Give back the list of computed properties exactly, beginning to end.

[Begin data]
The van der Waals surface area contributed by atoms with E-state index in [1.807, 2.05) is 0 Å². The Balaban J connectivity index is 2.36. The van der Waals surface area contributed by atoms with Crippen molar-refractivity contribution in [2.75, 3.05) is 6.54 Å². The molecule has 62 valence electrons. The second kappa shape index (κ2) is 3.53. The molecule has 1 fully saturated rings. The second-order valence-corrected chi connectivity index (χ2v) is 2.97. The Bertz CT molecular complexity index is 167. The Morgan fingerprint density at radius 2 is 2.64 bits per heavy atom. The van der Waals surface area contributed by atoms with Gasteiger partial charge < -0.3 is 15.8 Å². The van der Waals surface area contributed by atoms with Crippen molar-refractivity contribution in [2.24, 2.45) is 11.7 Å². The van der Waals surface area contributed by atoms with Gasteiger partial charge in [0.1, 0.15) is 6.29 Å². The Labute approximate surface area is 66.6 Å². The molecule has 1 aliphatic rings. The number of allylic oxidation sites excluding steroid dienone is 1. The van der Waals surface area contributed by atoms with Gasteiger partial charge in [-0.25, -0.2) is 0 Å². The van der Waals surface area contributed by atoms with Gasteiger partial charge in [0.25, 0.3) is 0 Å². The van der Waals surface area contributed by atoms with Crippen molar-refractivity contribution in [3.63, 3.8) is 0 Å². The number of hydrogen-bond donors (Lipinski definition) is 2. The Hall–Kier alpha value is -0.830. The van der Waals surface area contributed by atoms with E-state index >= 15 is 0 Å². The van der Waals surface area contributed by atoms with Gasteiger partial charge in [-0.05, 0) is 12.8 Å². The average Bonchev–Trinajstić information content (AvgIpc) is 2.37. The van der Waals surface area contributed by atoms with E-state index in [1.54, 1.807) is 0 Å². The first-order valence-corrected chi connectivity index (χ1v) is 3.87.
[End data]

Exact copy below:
The van der Waals surface area contributed by atoms with E-state index in [1.807, 2.05) is 0 Å². The Balaban J connectivity index is 2.36. The van der Waals surface area contributed by atoms with Crippen molar-refractivity contribution in [2.75, 3.05) is 6.54 Å². The molecule has 62 valence electrons. The second kappa shape index (κ2) is 3.53. The molecule has 1 fully saturated rings. The second-order valence-corrected chi connectivity index (χ2v) is 2.97. The Bertz CT molecular complexity index is 167. The Morgan fingerprint density at radius 2 is 2.64 bits per heavy atom. The van der Waals surface area contributed by atoms with Gasteiger partial charge < -0.3 is 15.8 Å². The van der Waals surface area contributed by atoms with Crippen molar-refractivity contribution in [2.24, 2.45) is 11.7 Å². The van der Waals surface area contributed by atoms with Gasteiger partial charge in [0.1, 0.15) is 6.29 Å². The Labute approximate surface area is 66.6 Å². The molecule has 1 aliphatic rings. The number of allylic oxidation sites excluding steroid dienone is 1. The van der Waals surface area contributed by atoms with Gasteiger partial charge in [-0.25, -0.2) is 0 Å². The van der Waals surface area contributed by atoms with Gasteiger partial charge in [0.25, 0.3) is 0 Å². The van der Waals surface area contributed by atoms with Crippen molar-refractivity contribution in [3.63, 3.8) is 0 Å². The number of hydrogen-bond donors (Lipinski definition) is 2. The Hall–Kier alpha value is -0.830. The van der Waals surface area contributed by atoms with E-state index >= 15 is 0 Å². The van der Waals surface area contributed by atoms with Gasteiger partial charge in [-0.05, 0) is 12.8 Å². The average Bonchev–Trinajstić information content (AvgIpc) is 2.37. The van der Waals surface area contributed by atoms with E-state index in [1.54, 1.807) is 0 Å². The first-order valence-corrected chi connectivity index (χ1v) is 3.87.